Date of Award

9-28-2010

Document Type

Open Access Thesis

Degree Name

Medical Doctor (MD)

First Advisor

Thomas P. Duffy

Second Advisor

Robert A. Burt

Abstract

Do dying patients have a moral claim to access experimental drugs when all else has failed? This question has been the focus of an active and evolving debate concerning the rights of terminally ill patients, the nature of the drug development process, and the scope of federal regulation, with supporters arguing that seriously ill patients should be able to decide for themselves whether and when to attempt experimental therapies and opponents arguing that the resulting state of affairs would be disastrous for patient safety and for the integrity of the drug development process. This thesis concerns the ethical considerations surrounding the provision of experimental drugs for treatmentoften termed compassionate use or expanded accessand argues that compelling ethical merits on both sides of the debate complicate the formation of satisfactory public policy. Although patient autonomy is often invoked to support liberal access to experimental drugs, the paucity of known information about investigational compounds as well as the unique vulnerability of the terminally ill patient call into question the wisdom of the unfettered exercise of autonomy in this context. Although equitable distribution of experimental drugs is often felt to be a concern, the meaning of equity in this context has not been clearly defined, and in fact several working concepts of equitable access may not be achievable or desirable. Although the financial burden on drug manufacturers is frequently recognized as a barrier to expanded access, the potential for expanded access programs to constitute a marketing strategy should be recognized, and the mixing of profit motives with altruistic ones brought to light. Parsing these and other ethical nuances points to certain ways in which policies governing expanded access can be refined to allow for access while maximizing patient protection and ensuring the generation of scientific knowledge. Physicians, as frequent mediators of requests for experimental drugs, should be knowledgeable of the ethical issues inherent and should help to ensure the judicious use of experimental therapies. Finally, general misconceptions about the benefits of experimental therapy, pervasive in our culture, heighten the contentiousness of this debate. A workable legislative solution should be accompanied by a thoughtful and deliberate effort to educate patients, their advocates, and broader society about the realistic pace of drug development and the limits of modern medicine. This thesis recognizes that individuals who seek expanded access often have valid moral claims to do so, but advocates a cautious attitude toward the dissemination of experimental drugs for treatment and maintains the importance of government and physician participation in adjudicating access.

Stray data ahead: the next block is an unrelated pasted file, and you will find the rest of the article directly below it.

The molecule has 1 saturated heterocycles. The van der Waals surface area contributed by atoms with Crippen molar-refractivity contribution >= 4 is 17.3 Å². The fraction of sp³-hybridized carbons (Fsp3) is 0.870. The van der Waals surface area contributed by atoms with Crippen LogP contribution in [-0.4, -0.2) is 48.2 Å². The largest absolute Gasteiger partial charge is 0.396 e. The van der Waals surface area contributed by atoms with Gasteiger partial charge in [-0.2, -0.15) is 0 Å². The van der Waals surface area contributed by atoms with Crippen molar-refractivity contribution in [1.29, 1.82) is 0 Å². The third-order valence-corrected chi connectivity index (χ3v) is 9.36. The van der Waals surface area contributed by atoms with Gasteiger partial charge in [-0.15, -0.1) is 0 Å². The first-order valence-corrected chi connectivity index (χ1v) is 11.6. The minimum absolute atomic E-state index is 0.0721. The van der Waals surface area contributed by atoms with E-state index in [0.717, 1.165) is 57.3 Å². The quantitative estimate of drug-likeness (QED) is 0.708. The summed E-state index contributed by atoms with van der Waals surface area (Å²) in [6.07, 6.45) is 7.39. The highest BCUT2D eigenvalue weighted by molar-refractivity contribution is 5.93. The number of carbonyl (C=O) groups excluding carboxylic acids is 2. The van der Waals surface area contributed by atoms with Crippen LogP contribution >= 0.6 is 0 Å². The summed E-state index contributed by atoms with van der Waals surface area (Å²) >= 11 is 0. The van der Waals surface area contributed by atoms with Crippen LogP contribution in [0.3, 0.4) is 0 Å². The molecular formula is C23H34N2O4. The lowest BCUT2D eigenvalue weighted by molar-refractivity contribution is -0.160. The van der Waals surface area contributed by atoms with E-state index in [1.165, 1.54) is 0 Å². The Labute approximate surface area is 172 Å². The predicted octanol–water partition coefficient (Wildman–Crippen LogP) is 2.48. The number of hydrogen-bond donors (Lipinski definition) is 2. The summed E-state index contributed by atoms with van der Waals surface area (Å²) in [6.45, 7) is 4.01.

Comments

This is an Open Access Thesis.

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